Photo Credit: Rebecca McCarthy
Republican U.S. Representative Jody Hice was in Athens on Monday. Unless you were eating fried chicken, vegetables and salad in the Holiday Inn with the genial Classic City Rotary Club, you probably didn’t see him. And you’re not going to—at least not in a town hall meeting.
Open to the public, a town hall meeting is what many congressmen traditionally hold in their districts during a recess in Washington to find out the concerns of their many constituents. Hice may have a “coffee with the congressman” in other parts of the district with a small number of invited guests, or he may meet with Athens Republicans, but that’s about it in Athens-Clarke County.
Rotary club meetings are open only to members and guests of members. Outside the Holiday Inn and at the Arch on Monday, a few people gathered to protest Hice’s reluctance to hold a town meeting in Athens. The signs read, “Am I scary?” and “Be brave host Athens town hall” and “Where is Jody Hice.” With Donald Trump receiving 28 percent of the vote in our community, a public reception for a Republican representative would likely yield more questions that what Hice fielded from the Rotary Club.
Photo Credit: Charles Apostolik
There were a few questions at the Monday meeting—one member asked about Do Not Call and another asked about Fair Tax. Hice said he’s working on tax reform, which includes cutting corporate taxes, reducing tax forms to the size of a postage stamp and making the IRS a service-oriented agency. He said there’s no constitutional authority for the Environmental Protection Agency and the federal Department of Education to exist, and he wants the country to return to a “constitutional form of government.” He also said “some of these agencies have budgets the size of small countries’.”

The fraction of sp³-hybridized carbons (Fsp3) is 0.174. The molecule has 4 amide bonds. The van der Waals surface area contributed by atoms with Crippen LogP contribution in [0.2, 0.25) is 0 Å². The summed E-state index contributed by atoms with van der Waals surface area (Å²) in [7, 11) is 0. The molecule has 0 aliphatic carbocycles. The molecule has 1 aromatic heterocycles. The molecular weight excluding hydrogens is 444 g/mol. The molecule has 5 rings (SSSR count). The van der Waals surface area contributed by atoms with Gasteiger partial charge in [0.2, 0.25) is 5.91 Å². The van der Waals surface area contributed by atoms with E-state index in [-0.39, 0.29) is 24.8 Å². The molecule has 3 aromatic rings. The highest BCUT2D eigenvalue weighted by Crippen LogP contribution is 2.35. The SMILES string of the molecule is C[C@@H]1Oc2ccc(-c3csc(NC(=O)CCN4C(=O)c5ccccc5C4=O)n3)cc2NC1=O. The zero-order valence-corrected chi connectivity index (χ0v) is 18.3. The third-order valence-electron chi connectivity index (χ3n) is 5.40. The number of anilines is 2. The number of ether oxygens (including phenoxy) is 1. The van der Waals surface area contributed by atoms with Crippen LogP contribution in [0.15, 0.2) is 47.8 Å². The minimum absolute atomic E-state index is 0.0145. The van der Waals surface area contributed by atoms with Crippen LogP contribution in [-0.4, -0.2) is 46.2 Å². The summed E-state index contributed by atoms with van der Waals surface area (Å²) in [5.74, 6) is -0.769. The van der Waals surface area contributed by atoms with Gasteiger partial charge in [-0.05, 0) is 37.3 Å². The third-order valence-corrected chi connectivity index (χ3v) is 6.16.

Rotary member Debbie Heisman told the congressman she disagrees with “99.99 percent of everything you are for,” and then asked about the possibility of Congress creating “an intelligent work visa program.” She said lawmakers are underestimating the impact that agriculture has on Georgia’s economy. It’s necessary for farmers to employ immigrants help harvest fruits and vegetables, something forgotten by those advocating deporting 11 million people.
Hice said he favors a guest worker program and believes there will be some such provision in immigration reform legislation.
When asked whether he supports an investigation into the ties between the Trump administration and Russia, he said, “There’s no question Russia’s not a friend of the United States” and that “they’ve been trying to hack us for years.” But “the investigation needs to go beyond this administration.”
There are so many needs and so many issues and he’s working so hard in Washington, Hice said on Monday, that he won’t be back in the district—other than his regular weekend trips home—until sometime in mid-April.
Athens For Everyone has scheduled a town hall meeting with Hice on Apr. 22 at 4 p.m. at the ACC Library, but neither his staff members nor he has confirmed he will participate. Since he was elected to Congress in 2014, Hice has yet to hold a public town hall meeting in Athens.
Classic City Rotary Club President Sarah Morang emphasized that the group is nonpartisan. “The club doesn’t take a position on political matters, so our invitation to speak is not an endorsement, but is an opportunity to hear him speak on matters important to our district and ask some questions,” she said.
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